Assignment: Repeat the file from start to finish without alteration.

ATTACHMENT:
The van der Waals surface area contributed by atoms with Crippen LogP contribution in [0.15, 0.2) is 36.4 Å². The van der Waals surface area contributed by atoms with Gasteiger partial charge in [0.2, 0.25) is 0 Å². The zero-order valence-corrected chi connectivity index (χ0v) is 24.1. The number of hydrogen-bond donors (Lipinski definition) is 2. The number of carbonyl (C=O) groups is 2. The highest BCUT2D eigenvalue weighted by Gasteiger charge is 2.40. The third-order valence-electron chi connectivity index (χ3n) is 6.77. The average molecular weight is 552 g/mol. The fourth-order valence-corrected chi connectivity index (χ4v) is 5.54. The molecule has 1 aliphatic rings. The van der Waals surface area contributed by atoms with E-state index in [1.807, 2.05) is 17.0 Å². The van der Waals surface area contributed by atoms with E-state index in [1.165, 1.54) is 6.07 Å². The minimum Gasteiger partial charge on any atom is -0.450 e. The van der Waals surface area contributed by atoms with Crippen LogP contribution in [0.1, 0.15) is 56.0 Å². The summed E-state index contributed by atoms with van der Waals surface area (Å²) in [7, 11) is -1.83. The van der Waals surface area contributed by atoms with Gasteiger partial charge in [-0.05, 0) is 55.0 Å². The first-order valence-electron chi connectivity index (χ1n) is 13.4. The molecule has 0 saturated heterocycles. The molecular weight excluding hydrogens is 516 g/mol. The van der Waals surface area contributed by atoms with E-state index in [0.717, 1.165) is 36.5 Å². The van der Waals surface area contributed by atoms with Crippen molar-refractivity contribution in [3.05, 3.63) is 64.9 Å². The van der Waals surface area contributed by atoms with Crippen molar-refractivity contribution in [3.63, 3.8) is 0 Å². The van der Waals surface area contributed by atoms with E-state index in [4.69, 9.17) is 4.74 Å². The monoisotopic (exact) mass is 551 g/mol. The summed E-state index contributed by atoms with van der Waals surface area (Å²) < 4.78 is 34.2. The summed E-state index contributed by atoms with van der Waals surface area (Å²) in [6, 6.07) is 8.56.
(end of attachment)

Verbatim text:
The van der Waals surface area contributed by atoms with Crippen LogP contribution in [0.15, 0.2) is 36.4 Å². The van der Waals surface area contributed by atoms with Gasteiger partial charge in [0.2, 0.25) is 0 Å². The zero-order valence-corrected chi connectivity index (χ0v) is 24.1. The number of hydrogen-bond donors (Lipinski definition) is 2. The number of carbonyl (C=O) groups is 2. The highest BCUT2D eigenvalue weighted by Gasteiger charge is 2.40. The third-order valence-electron chi connectivity index (χ3n) is 6.77. The average molecular weight is 552 g/mol. The fourth-order valence-corrected chi connectivity index (χ4v) is 5.54. The molecule has 1 aliphatic rings. The van der Waals surface area contributed by atoms with E-state index in [1.807, 2.05) is 17.0 Å². The van der Waals surface area contributed by atoms with E-state index in [1.165, 1.54) is 6.07 Å². The minimum Gasteiger partial charge on any atom is -0.450 e. The van der Waals surface area contributed by atoms with Crippen LogP contribution in [0.1, 0.15) is 56.0 Å². The summed E-state index contributed by atoms with van der Waals surface area (Å²) in [7, 11) is -1.83. The van der Waals surface area contributed by atoms with Gasteiger partial charge in [-0.05, 0) is 55.0 Å². The first-order valence-electron chi connectivity index (χ1n) is 13.4. The molecule has 0 saturated heterocycles. The molecular weight excluding hydrogens is 516 g/mol. The van der Waals surface area contributed by atoms with E-state index in [0.717, 1.165) is 36.5 Å². The van der Waals surface area contributed by atoms with Crippen molar-refractivity contribution in [3.05, 3.63) is 64.9 Å². The van der Waals surface area contributed by atoms with Crippen molar-refractivity contribution in [3.63, 3.8) is 0 Å². The van der Waals surface area contributed by atoms with E-state index in [4.69, 9.17) is 4.74 Å². The monoisotopic (exact) mass is 551 g/mol. The summed E-state index contributed by atoms with van der Waals surface area (Å²) < 4.78 is 34.2. The summed E-state index contributed by atoms with van der Waals surface area (Å²) in [6, 6.07) is 8.56.